Talk:Battle of Baugé

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Can we get a map of this battle?Cameron Nedland 20:28, 19 April 2006 (UTC)

I have read that Arthur III de Richemont (future constable of France) also claimed the kill (Duke Clarence)Vitoldus44 22:49, 11 March 2007 (UTC)

Few points[edit]

I had always understood that it was the Earl of Buchan who personally despatched the Duke of Clarence with his mace. Furthermore, no mention of the Earl of Wigtown (Victon- in French documents) co-leader of the Scots force in France at the time, and one of great importance: Buchan although holding Scots royal authority, the majority of his men were loyal primarily to Wigtown. I am also sure that Buchan was Constable by the time of this battle, therefore have tagged it awaiting sourced material. Brendandh 03:01, 26 July 2007 (UTC)

Jonathan Sumption's excellent history of the 100 yrs war (Vol 4 Ch XVII) has a useful account of the battle. He mentions that it was already dusk on 21 March when the battle started: that of Clarence's 1500 men at arms, 1054 perished in the battle: that it was on the following day, Easter Sunday, that some of the remaining men, led by Clarence's bastard son, stumbled across the then almost deserted battlefield to find Clarence's body being loaded onto a cart. There's no mention of an Easter truce, and the account suggests that neither side was expecting to fight that day (the English crossed the bridge at Baugé to find about 120 Scottish archers there, some of whom were playing football). Sumption doesn't mention any individual as being solely responsible for Clarence's death so it may simply have been death in the terrible melée that also took the lives of John lord Roos, Sir Gilbert Umfraville, and Sir John Grey. Sumption mentions only four leaders in the Dauphin's forces at the battle: Buchan, Wigton (Archibald Douglas), Gilbert de Lafeyette, and the Routier La Hire. Sumption says that Buchan was appointed Constable by the Dauphin at the subsequent celebratory banquet at Tours: for his efforts Lafeyette was made a Marshal at the same time.Thomas Peardew (talk) 14:28, 2 June 2016 (UTC)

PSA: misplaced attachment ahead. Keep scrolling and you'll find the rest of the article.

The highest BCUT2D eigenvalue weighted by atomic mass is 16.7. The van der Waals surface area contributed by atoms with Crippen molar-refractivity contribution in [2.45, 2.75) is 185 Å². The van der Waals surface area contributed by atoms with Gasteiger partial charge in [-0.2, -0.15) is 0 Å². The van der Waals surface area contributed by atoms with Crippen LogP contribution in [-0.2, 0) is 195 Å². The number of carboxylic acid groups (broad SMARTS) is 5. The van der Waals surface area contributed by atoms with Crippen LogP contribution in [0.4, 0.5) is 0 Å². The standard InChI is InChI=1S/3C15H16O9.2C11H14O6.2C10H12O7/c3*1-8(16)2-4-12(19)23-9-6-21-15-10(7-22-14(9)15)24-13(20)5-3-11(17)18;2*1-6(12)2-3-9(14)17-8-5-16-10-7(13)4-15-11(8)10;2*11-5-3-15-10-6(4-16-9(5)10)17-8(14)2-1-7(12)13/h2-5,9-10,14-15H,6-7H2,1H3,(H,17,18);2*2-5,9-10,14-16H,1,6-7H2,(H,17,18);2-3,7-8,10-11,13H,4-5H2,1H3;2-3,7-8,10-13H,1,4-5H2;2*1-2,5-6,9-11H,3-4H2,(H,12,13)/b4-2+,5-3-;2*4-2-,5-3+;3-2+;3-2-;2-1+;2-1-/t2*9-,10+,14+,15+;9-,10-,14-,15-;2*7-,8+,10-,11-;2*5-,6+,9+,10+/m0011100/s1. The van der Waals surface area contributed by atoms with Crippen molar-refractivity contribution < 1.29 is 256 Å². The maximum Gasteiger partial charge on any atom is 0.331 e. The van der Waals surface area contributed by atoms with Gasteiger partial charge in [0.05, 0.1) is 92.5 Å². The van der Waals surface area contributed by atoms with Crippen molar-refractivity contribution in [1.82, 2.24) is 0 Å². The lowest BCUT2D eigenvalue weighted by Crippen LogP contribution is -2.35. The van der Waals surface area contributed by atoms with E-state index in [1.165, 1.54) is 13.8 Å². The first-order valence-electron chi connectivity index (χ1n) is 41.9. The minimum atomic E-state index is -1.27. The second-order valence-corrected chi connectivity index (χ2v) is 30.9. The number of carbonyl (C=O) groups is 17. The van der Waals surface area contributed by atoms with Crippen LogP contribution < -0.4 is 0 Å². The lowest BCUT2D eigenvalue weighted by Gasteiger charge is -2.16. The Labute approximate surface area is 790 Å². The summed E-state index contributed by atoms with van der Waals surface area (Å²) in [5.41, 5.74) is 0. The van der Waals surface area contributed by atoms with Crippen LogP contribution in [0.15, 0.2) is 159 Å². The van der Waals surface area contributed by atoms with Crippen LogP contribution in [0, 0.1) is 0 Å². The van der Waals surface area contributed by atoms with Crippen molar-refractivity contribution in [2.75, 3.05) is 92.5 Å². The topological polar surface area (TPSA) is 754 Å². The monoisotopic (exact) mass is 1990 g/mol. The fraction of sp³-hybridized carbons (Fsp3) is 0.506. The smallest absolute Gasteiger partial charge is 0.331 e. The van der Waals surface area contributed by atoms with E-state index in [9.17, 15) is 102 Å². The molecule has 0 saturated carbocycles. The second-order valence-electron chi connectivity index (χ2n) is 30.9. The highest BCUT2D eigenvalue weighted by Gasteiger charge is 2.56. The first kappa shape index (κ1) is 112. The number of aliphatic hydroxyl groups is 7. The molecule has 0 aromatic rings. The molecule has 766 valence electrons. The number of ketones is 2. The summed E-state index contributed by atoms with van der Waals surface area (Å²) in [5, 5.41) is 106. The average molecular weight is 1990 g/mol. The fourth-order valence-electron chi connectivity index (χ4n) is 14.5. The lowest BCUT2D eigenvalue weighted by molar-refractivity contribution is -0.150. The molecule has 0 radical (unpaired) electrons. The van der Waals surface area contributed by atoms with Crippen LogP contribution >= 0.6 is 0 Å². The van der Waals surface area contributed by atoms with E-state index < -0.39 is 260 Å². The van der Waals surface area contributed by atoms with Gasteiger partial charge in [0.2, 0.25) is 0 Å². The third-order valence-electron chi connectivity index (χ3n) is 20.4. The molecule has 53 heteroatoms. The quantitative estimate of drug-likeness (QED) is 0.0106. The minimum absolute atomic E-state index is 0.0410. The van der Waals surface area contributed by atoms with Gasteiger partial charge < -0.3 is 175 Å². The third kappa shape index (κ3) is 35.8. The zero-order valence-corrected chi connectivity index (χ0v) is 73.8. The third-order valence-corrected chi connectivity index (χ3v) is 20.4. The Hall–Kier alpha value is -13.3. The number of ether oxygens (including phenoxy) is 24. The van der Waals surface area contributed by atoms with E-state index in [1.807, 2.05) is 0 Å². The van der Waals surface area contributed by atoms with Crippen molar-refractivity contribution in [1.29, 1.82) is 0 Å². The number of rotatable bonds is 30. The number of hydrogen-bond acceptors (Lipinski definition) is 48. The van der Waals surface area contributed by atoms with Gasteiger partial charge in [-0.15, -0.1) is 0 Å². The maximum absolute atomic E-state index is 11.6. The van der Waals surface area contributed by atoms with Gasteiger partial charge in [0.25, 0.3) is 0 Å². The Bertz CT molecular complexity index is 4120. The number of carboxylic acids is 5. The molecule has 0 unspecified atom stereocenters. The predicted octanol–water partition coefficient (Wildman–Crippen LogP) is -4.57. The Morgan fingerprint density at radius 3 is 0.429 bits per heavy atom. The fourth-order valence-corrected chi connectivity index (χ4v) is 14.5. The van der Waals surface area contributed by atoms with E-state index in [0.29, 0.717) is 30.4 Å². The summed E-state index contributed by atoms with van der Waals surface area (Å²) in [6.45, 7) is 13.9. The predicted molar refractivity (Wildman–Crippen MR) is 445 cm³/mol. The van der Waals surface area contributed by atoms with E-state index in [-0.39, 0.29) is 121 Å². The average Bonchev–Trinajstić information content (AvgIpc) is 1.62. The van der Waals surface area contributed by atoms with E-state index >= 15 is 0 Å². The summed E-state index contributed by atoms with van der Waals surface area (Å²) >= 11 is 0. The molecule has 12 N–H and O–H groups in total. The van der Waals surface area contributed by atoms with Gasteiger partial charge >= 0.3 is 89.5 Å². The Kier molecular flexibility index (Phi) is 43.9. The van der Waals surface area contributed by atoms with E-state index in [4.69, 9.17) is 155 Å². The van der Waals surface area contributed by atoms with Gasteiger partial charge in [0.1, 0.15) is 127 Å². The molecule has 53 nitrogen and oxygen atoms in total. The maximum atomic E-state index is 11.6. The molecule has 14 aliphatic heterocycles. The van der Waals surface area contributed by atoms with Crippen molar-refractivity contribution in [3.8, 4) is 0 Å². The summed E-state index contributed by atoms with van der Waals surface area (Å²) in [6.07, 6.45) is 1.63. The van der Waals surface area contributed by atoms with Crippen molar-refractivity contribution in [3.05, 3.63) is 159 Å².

Deleted the external link[edit]

Deleted the external link as the original domain had expred and it was being squatted. —Preceding unsigned comment added by (talk) 23:10, 13 March 2009 (UTC)

Discrepancy in the numbers[edit]

In the intro and everywhere else, the English army comprises 10,000 men; in the first paragraph of the battle, it is down to 1,500... There wouldn't be anything glorious for an army of 6,000 Scots to beat an English army of "less than 1,500 men", would it? — Preceding unsigned comment added by (talk) 15:48, 15 October 2012 (UTC)

Well, this article has multiple problems. No citations for one thing. -- Asteuartw (talk) 17:46, 15 October 2012 (UTC)
The Scottish chroniclers based the numbers in the English army on contemporary estimates. However as the payroll records still exist for the English and Scottish armies, more accurate figure can be calculated. Although Clarence's army was around 4000 strong most of them were foraging and pillaging the countryside when Clarence heard about the disposition of the Franco-Scots army. He attacked with just the men he had available in his camp at the time (about 1500) despite his lieutenants advising caution. His impatience was rewarded by his demise. Wilfridselsey (talk) 12:25, 25 August 2013 (UTC)